Encouraging Independence with KidsThere comes a time when your kids won’t want your help anymore—sad, but true. If you try to help them with something they will cry, yell, throw a tantrum, tell you “no,” etc. Are you going through this right now? I’ve found that a lot of parents get their feelings hurt when this happens, which is completely understandable. You want to be able to be there to help your child always, and you want to feel needed by them. Here is the truth in the matter: if your child can’t learn independence from you, who will they learn from? This yearning for independence usually happens anywhere from 18 months to 2 years old, and can be very painful to endure 🙂

There are times when you should allow your child to try and do things independently, and other times when it is okay to tell them that this time you need to help them. Sometimes it can be difficult watching your child struggle, so encourage them to use the word “help” when they truly need your assistance.

Instances when it’s okay to give your child independence:

  • Meal times – allow your child to feed themselves more instead of being spoon fed. A lot of their food should be finger foods at this point anyway, but why not be bold and let them eat their yogurt by themselves with a spoon? I know from first-hand experience that this WILL be messy, so I’ve learned to let kids exercise their spoon skills right before bath time.
  • Climbing stairs – Of course NEVER let a small child climb the stairs completely unattended, but allow them to try and climb while you are holding their hand. Soon they will be able to climb unassisted and you can follow closely right behind them and “help” without them even knowing. This skill is important for their gross motor skills.
  • Putting clothes and shoes on – letting them dress themselves isn’t always an option 100% of the time, but sometimes it might be fun to take out some random clothes and let them practice.
  • Figuring out how toys work – let your child explore his or her toys and allow them to make mistakes when playing with the toys. If they are trying to put together some Legos but can’t seem to do it, allow them to at least try because they will never learn otherwise.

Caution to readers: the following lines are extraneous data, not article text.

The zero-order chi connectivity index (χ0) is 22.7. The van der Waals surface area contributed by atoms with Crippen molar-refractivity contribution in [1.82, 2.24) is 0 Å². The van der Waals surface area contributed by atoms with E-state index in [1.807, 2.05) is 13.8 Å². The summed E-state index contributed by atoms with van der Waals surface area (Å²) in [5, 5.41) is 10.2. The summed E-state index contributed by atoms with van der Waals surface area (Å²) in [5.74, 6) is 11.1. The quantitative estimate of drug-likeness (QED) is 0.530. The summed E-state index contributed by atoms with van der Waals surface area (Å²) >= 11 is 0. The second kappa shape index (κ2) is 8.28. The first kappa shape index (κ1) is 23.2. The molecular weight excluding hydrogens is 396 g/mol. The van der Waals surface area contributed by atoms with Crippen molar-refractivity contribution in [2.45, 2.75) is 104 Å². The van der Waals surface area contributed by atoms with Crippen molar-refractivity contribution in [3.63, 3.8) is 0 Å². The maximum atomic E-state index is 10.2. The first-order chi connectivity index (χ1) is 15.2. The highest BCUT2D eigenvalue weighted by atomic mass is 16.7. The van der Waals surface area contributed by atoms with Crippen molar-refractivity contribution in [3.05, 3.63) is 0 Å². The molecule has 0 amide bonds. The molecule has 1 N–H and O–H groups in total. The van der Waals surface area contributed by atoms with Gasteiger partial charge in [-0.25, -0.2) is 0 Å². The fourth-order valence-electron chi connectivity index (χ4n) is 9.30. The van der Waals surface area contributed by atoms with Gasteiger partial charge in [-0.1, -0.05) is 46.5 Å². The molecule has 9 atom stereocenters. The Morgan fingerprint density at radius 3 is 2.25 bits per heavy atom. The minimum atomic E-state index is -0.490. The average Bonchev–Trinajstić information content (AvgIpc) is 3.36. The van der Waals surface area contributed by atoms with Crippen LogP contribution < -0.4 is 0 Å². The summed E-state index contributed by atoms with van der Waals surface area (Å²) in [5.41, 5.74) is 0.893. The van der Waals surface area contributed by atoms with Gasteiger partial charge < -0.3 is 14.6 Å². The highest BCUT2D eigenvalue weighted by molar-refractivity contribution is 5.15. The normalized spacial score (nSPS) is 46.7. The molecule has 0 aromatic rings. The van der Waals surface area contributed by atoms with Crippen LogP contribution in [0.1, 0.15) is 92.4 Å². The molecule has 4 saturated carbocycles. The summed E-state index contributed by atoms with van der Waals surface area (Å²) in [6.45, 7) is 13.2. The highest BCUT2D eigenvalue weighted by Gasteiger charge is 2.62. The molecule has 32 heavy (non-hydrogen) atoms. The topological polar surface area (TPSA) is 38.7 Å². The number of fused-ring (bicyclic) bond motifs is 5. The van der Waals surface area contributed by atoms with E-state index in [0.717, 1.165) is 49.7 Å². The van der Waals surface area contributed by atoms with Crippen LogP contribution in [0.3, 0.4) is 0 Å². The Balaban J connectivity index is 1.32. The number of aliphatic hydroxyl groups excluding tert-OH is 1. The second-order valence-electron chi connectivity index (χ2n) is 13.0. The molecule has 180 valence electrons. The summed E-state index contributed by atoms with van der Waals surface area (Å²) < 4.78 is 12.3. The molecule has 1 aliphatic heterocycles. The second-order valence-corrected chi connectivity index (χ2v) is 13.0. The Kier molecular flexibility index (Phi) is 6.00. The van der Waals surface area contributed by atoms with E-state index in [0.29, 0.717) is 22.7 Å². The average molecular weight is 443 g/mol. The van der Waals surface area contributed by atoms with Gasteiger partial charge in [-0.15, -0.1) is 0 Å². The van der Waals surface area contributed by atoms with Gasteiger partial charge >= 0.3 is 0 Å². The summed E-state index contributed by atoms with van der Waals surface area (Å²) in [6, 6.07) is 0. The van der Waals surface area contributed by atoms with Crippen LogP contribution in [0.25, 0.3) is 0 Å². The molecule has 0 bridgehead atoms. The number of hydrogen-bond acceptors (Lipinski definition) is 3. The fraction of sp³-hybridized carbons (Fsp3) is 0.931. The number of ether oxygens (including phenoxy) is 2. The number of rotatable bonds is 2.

Here is my prime example of why guiding your child to independence is important: A 2 year-old that I care for LOVES Legos and has ever since he was 15 months old. Well, I would say he had a love/hate relationship with the Legos because sometimes those Legos would not cooperate and do what he felt they should be doing; therefore causing the Legos to be strewn about the playroom angrily.

His initial interaction with the Legos was to put all of them into different buckets, dumping and refilling them repeatedly. When he finally learned that the Legos could be snapped together to form a tower and other structures, they quickly became his favorite toy. He would get so angry when they wouldn’t snap together properly or fall apart when trying to add more. Instead of taking the Legos and fixing it for him, I encouraged him to learn the word “help” when he was getting frustrated, and I would have him hold the Legos in his hands while I guided him in fixing whatever needed to be fixed.

He just turned 2, and I would consider him a little Lego Expert now! What do you think:


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